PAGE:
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Unfortunately that's not that easy because there is no "select any view" privilege (as e.g. Oracle offers). If you can put all views into a single schema, then this could be achieved by granting the select privilege on that schema. Something like this: First you need to create a role that can be used for this create role view_reader; The role only ...


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Method 1: If you want users to View only, USE <database name here> GO GRANT VIEW Definition TO User1 USE <database name here> GO GRANT VIEW Definition TO User2 and so on for all 5 of them Method 2: If you meant to give them read only access Step 1: In case for domain account users, create a login from windows account with below( for ...


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As of PostgreSQL 9.4: Different to the documentation of CREATE VIEW, the documentation of CREATE MATERIALIZED VIEW does NOT mention the REPLACE keyword. There seems to be no shortcut aside from dropping all dependent objects and rebuilding each one. When you do so, I can only recommend two small things: Use DROP MATERIALIZED VIEW blabla CASCADE to get a ...


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Simulation of FULL OUTER JOIN: ( SELECT ... FROM a LEFT JOIN b ON ... ) -- Intersection, plus rest of b UNION ALL -- There will be no overlap; ALL is faster ( SELECT ... FROM b LEFT JOIN a ON ... WHERE a.id IS NULL ) -- Just rest of a (The link given is less efficient because it gets the Intersection twice, then dedups by doing UNION DISTINCT.) If you ...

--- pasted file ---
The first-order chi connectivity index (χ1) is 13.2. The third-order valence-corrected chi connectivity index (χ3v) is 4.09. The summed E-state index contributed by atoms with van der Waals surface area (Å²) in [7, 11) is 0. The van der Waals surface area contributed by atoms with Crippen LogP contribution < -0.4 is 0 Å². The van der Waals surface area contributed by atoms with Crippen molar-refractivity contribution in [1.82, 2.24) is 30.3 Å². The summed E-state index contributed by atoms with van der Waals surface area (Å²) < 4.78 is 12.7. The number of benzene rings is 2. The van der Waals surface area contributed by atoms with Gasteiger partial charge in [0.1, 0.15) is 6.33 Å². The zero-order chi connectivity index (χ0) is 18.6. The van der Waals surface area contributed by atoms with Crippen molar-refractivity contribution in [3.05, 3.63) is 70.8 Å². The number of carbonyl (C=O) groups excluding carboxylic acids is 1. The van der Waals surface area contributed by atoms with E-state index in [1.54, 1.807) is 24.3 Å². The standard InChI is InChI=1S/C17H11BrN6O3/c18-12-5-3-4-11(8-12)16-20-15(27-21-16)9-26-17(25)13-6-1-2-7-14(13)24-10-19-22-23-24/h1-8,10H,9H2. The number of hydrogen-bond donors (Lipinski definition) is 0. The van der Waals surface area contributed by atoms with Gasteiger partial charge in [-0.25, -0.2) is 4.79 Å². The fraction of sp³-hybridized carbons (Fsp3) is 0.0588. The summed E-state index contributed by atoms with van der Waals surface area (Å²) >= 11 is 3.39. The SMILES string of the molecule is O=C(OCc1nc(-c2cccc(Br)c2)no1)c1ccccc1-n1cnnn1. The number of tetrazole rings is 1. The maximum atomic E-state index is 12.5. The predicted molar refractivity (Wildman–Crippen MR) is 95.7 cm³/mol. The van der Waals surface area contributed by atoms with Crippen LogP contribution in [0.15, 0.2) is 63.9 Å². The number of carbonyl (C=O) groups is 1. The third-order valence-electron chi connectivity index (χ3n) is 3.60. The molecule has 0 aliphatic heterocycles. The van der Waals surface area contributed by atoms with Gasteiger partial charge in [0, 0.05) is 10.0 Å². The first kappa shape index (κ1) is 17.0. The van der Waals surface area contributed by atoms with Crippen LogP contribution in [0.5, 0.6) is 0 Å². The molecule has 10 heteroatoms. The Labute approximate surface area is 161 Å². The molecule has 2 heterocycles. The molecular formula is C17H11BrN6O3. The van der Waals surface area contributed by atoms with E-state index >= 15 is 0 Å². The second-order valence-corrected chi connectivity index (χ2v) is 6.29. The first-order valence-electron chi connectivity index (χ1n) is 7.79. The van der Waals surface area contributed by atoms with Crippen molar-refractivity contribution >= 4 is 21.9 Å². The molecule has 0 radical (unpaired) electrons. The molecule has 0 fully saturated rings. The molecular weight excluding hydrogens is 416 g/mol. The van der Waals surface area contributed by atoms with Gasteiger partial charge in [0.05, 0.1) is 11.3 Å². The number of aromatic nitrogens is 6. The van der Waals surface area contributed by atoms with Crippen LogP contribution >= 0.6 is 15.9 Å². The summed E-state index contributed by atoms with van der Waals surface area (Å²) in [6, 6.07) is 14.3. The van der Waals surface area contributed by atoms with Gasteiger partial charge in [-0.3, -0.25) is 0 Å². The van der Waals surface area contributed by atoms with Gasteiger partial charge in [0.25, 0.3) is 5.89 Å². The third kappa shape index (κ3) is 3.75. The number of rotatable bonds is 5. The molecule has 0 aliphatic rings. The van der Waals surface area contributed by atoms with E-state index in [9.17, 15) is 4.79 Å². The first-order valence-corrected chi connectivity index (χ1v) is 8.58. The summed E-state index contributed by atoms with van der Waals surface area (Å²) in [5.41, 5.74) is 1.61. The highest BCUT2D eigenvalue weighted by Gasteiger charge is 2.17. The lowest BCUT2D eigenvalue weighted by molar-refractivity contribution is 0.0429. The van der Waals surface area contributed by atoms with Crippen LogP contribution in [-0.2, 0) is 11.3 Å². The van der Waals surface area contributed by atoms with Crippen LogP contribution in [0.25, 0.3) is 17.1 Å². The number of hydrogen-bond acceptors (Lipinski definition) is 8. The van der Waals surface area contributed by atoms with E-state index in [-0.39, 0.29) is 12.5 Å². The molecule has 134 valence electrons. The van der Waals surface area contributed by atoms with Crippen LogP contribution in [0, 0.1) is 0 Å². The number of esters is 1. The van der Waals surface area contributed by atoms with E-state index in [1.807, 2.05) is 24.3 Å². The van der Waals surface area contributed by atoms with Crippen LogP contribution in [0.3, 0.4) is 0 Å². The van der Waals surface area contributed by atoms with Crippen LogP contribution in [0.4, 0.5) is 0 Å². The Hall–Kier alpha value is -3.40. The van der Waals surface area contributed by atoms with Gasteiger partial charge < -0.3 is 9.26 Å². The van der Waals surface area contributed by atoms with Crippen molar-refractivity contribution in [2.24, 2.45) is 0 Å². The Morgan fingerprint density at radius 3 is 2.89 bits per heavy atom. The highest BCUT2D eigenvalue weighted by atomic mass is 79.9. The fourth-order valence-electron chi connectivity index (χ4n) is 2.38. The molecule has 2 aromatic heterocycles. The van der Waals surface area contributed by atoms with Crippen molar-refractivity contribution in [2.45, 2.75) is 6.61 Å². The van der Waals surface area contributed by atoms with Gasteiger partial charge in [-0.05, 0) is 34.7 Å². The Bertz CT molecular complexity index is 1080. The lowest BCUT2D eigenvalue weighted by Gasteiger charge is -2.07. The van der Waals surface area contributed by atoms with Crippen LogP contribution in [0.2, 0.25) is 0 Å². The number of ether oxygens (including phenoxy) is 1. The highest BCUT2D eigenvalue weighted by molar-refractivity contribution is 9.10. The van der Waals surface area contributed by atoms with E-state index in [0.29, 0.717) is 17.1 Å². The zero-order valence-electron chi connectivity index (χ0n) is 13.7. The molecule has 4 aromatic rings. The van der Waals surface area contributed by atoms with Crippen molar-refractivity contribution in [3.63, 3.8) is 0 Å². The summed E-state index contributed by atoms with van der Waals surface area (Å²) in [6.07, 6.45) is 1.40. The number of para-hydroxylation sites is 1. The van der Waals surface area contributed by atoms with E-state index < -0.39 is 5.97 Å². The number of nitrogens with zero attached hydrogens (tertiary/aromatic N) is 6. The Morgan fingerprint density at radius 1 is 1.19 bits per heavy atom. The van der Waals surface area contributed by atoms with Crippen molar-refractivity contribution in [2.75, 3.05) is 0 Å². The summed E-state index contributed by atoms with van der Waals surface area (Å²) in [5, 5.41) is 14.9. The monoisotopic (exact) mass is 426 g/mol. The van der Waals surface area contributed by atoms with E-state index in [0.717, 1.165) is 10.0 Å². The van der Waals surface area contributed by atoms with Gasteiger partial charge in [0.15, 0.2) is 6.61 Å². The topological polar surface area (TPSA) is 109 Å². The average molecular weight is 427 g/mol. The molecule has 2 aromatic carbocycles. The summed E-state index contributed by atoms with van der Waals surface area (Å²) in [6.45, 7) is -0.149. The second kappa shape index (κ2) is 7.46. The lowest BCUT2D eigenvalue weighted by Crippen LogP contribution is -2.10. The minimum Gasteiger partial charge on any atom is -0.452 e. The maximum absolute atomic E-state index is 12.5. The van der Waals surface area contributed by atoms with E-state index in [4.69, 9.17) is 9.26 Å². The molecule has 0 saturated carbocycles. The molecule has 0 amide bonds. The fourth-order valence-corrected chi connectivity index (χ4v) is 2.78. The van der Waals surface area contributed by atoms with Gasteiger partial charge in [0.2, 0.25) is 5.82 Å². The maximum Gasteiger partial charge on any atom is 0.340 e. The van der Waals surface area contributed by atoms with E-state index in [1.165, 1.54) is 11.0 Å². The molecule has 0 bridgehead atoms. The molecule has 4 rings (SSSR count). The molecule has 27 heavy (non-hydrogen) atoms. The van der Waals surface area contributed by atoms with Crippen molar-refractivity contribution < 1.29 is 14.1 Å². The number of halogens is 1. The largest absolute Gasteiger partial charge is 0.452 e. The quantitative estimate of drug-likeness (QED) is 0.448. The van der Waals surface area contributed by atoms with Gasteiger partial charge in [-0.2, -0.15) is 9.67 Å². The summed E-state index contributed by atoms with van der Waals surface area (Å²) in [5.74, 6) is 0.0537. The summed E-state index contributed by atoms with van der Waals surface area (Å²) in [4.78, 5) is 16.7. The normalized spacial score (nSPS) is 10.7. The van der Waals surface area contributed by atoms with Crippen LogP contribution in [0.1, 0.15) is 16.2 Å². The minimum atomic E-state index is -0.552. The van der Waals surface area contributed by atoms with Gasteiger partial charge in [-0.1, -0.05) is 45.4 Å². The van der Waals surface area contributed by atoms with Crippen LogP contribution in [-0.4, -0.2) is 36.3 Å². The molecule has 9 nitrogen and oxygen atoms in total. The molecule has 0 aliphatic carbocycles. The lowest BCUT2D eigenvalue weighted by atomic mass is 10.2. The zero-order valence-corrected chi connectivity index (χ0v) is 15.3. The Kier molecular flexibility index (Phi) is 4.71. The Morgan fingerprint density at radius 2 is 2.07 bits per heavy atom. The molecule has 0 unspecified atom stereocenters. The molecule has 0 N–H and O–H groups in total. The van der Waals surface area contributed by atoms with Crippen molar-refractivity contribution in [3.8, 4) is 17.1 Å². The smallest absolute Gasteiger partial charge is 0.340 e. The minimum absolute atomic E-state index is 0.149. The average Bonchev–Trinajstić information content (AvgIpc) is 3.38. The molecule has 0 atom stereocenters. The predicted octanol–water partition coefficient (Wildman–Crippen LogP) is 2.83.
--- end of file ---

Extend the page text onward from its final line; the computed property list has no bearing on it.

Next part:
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A view and individual SQL logins would be appropriate if each patient accessed the database directly using an ad-hoc query tool, like Access. However, in the case of a front-end application, I suggest performing patient authentication in the app code (perhaps with individual user credentials stored securely in a database) and then just use the patient ...


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You need to know who the user is and that information needs to be accessible through the view. CREATE VIEW dbo.tPatientForUser AS SELECT patient_id, name, address, gender, loginame FROM tPatient WHERE loginame = SUSER_SNAME(); Or, depending on your application you might need: WHERE loginame = ORIGINAL_LOGIN(); This can help you filter the rows to ...


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I ended up using a post-initialization script to grant this permission at the subscriber and it worked great.



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